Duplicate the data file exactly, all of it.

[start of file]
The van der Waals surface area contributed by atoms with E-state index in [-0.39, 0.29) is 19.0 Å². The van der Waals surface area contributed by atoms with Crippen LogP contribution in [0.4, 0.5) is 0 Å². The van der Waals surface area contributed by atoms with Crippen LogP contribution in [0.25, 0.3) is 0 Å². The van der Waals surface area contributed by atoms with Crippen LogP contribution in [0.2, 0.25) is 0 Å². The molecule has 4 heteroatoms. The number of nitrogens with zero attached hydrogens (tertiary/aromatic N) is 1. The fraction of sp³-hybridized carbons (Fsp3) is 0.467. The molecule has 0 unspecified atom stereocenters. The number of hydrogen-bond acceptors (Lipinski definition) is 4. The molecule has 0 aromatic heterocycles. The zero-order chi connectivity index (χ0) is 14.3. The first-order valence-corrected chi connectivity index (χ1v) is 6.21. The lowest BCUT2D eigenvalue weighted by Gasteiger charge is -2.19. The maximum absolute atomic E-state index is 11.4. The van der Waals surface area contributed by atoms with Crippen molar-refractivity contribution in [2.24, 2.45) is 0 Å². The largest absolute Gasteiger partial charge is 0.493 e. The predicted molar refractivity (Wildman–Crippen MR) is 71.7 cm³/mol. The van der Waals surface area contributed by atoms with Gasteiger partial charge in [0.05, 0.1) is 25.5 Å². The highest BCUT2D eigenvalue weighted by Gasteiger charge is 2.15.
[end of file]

The van der Waals surface area contributed by atoms with E-state index in [-0.39, 0.29) is 19.0 Å². The van der Waals surface area contributed by atoms with Crippen LogP contribution in [0.4, 0.5) is 0 Å². The van der Waals surface area contributed by atoms with Crippen LogP contribution in [0.25, 0.3) is 0 Å². The van der Waals surface area contributed by atoms with Crippen LogP contribution in [0.2, 0.25) is 0 Å². The molecule has 4 heteroatoms. The number of nitrogens with zero attached hydrogens (tertiary/aromatic N) is 1. The fraction of sp³-hybridized carbons (Fsp3) is 0.467. The molecule has 0 unspecified atom stereocenters. The number of hydrogen-bond acceptors (Lipinski definition) is 4. The molecule has 0 aromatic heterocycles. The zero-order chi connectivity index (χ0) is 14.3. The first-order valence-corrected chi connectivity index (χ1v) is 6.21. The lowest BCUT2D eigenvalue weighted by Gasteiger charge is -2.19. The maximum absolute atomic E-state index is 11.4. The van der Waals surface area contributed by atoms with Crippen molar-refractivity contribution in [2.24, 2.45) is 0 Å². The largest absolute Gasteiger partial charge is 0.493 e. The predicted molar refractivity (Wildman–Crippen MR) is 71.7 cm³/mol. The van der Waals surface area contributed by atoms with Gasteiger partial charge in [0.05, 0.1) is 25.5 Å². The highest BCUT2D eigenvalue weighted by Gasteiger charge is 2.15.